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December 10, 2010 | By Karen Kaplan, Los Angeles Times
Teenagers coping with  chronic health problems like asthma or obesity already have it tough. But a new study says they face another obstacle as well: making friends. Researchers have long known that people who have more friends tend to be healthier. Arizona State University sociologist Steven Haas wondered if the reverse was true as well. Haas and his research partners found that teenagers were less likely to say they are friends with a fellow student if he or she is sick.
April 12, 2013 | By Salvador Rodriguez
The Coachella Valley Music and Arts Festival starts Friday, and that means hundreds of thousands of smartphone users will descend on Indio. And when you get that many people in one location, there's bound to be some connectivity issues. That's why the four major wireless carriers say they're going out of their way to make sure there is enough network capacity for their customers to make calls, send texts and upload photos and videos to their social networks. Verizon, AT&T, T-Mobile and Sprint understand that at events such as Coachella -- where as many as 90,000 people may show up on one day -- users see just how good their networks are, and perhaps more important, how well their friends' carriers hold up. PHOTOS: The top smartphones of 2013 AT&T, for example, said it will be using all 18 beams of its super multi-beam antenna.
March 20, 2012 | By Michelle Maltais
Remember the good old days when all you had to worry about was what potential employers might find in a Google search? Now, some employers are asking for the keys to job applicants' virtual clubhouse so they can click around and get a better look. Reports are resurfacing about public agencies requiring applicants to allow them to log in for full access to their Facebook account. Is this in-depth social network profiling of a potential employee fair -- or legal? “I would argue that it's an invasion of privacy and violation of anti-discrimination law,” said employment attorney Amy Semmel of Kelley Semmel in Los Angeles.
April 6, 2011 | By Amina Khan, Los Angeles Times
Perhaps anything is possible with social media -- but even so, this story caught me off guard: A man donated his kidney to a stranger after seeing a plea on Facebook. Jeff Kurze's kidneys were failing, according to the story . His wife, Roxy, posted on her wall in desperation: "Wishing a kidney would fall out of the sky so my husband can stop suffering," the 30-year-old Web designer wrote. "So if anyone knows of a live donor with type O blood, PLEASE let me know. " Ricky Cisco, a 25-year-old comedian, saw the post and messaged Roxy, saying he wanted to help.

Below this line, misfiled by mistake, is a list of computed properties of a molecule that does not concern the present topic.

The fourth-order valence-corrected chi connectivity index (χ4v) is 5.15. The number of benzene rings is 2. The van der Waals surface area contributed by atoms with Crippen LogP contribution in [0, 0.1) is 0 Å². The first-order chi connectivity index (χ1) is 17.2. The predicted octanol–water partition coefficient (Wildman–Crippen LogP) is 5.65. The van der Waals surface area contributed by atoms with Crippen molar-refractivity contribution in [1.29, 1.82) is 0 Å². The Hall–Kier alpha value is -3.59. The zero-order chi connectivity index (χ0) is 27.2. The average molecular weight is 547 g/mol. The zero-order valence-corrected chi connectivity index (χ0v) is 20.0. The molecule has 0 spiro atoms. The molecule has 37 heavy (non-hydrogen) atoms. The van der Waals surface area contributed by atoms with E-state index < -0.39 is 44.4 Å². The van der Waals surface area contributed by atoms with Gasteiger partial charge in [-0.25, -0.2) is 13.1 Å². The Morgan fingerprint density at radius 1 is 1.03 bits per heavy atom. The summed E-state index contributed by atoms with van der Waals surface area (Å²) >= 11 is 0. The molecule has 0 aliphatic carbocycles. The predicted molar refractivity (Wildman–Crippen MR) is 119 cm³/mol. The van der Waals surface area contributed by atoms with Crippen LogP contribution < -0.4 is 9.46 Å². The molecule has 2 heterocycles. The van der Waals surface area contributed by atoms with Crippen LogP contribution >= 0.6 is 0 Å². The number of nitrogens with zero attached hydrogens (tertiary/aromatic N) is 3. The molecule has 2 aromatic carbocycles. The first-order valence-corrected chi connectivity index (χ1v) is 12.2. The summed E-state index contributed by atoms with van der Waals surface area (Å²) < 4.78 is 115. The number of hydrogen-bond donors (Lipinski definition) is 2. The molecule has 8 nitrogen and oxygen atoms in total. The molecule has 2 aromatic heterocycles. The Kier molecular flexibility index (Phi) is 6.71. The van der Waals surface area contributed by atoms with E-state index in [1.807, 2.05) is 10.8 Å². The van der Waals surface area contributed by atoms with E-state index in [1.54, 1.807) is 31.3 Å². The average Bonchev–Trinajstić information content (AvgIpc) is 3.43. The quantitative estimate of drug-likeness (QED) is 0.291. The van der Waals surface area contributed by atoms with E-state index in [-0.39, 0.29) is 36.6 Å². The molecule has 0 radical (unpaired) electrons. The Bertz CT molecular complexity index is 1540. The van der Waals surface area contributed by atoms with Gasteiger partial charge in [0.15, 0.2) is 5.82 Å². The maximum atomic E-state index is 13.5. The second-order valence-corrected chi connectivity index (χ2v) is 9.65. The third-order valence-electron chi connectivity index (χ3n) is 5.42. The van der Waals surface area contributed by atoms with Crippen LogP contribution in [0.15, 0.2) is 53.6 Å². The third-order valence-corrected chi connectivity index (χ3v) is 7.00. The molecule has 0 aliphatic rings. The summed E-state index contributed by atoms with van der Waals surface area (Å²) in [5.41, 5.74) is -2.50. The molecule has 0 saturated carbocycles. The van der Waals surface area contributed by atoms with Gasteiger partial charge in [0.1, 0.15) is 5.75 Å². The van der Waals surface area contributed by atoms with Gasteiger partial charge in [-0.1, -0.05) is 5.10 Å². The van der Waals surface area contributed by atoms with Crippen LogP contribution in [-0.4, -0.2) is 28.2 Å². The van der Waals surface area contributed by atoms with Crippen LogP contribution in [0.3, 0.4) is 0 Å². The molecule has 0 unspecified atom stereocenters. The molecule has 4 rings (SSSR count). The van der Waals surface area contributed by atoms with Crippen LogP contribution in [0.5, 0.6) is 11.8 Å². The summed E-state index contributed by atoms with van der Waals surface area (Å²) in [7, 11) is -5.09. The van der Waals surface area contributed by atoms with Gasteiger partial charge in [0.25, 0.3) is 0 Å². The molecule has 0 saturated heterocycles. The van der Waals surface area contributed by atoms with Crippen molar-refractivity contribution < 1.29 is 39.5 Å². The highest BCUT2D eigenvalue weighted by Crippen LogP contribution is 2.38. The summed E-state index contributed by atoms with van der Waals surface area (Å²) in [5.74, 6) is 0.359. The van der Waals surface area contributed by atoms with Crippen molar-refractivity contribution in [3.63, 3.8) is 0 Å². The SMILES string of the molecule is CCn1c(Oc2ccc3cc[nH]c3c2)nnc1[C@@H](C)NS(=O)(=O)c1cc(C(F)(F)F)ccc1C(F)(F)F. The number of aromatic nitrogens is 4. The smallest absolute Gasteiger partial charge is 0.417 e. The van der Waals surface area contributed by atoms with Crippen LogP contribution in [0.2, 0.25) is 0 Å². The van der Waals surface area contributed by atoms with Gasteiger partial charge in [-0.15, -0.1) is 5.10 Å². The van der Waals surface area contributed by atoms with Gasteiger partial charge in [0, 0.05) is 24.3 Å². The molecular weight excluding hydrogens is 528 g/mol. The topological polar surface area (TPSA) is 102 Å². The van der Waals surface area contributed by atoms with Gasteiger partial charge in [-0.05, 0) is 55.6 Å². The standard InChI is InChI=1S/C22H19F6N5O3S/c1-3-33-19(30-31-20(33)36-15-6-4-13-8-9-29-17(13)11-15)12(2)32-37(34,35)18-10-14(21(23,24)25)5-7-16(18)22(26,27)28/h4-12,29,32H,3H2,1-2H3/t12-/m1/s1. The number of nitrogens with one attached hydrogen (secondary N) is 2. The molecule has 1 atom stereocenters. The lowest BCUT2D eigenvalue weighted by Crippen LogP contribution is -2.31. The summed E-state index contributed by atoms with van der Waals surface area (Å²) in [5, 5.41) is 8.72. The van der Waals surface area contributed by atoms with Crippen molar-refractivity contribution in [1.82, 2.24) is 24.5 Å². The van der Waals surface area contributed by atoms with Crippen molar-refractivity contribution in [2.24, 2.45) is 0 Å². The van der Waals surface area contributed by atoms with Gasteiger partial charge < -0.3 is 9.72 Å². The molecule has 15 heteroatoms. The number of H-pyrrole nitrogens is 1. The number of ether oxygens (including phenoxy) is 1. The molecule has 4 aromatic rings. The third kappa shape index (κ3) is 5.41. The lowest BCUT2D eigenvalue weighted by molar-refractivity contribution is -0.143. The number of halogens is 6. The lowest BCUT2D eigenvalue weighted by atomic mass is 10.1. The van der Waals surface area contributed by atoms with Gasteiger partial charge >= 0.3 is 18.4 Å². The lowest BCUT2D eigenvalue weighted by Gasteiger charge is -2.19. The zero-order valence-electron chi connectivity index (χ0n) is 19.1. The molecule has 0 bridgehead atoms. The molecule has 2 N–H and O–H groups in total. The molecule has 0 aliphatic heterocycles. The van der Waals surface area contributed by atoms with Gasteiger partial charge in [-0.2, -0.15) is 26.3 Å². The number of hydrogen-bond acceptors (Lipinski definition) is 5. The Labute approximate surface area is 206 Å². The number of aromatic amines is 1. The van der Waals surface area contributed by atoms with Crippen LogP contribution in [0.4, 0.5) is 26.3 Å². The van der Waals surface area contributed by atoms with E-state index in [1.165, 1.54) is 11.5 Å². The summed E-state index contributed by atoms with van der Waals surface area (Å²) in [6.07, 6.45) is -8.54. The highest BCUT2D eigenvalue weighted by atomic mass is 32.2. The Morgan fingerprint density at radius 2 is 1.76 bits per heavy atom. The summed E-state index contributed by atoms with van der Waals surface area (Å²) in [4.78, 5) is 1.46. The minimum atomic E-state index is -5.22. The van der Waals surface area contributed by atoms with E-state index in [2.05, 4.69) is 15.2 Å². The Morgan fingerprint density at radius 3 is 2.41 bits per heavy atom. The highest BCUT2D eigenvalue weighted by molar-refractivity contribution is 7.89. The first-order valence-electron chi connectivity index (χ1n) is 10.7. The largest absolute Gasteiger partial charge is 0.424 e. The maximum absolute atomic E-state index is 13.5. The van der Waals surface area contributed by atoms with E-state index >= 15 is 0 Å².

July 17, 2013 | By Salvador Rodriguez
Here's something parents can "Like": Teens who interact with their parents on Facebook are also more likely to feel closer to them in real life. A study released this week by Brigham Young University says parents who connect with their kids on Facebook and other social networks are likely to build a stronger connection with them in real life. These teens also have higher rates of "pro social behavior," meaning they are more generous, kind and helpful to others, according to the study.
January 7, 2014 | By Jessica Guynn
SAN FRANCISCO -- After months of secrecy, Twitter co-founder Biz Stone has taken the wraps off Jelly , a new question-and-answer app for iOS and Android. The app is designed to give people answers from their social networks and will compete with similar services such as Quora. You can download Jelly by going to the company's website. What distinguishes Jelly: You can ask questions with images. Jelly is focused on images, which Stone says “add depth and context to any question.” You can crop an image, zoom in on something, even draw on the image to ask your question.
November 26, 2012 | By Jon Bardin
Scientists have uncovered a key property of comatose brains that differentiates them from normal brains and may explain what goes wrong during severe brain injury. The report , published Monday in the Proceedings of the National Academy of Sciences, utilizes graph theory, which uses data to determine how well connected each part of a network is to every other part of the network. The approach has been used to study social networks like Facebook and circuit engineering for electronics.
May 10, 2008 | From the Associated Press
The popular online social hangout Facebook Inc. says it is setting up a new system that will allow its 70 million users to take their personal profiles with them as they surf other websites. Users will be able to automatically copy pictures, personal information and other customized applications established on Facebook to other websites without extra effort once the changes that were announced Friday take effect. The privacy settings attached to a person's Facebook profile will remain in effect at external websites.
December 7, 2012 | By Salvador Rodriguez, This post has been corrected. See below for details.
Social networks continued their domination of our lives in 2012 with U.S. users logging more than 121 billion minutes across numerous social networks in just July of this year. Put another way, that's more than 2 billion hours of viewing vacation photos and reading about a friend's new puppy. That's up 36% from 88.4 billion minutes spent on social media in July 2011, according to Nielsen's recently released 2012 social media report. Facebook alone accounts for a major portion of that time.
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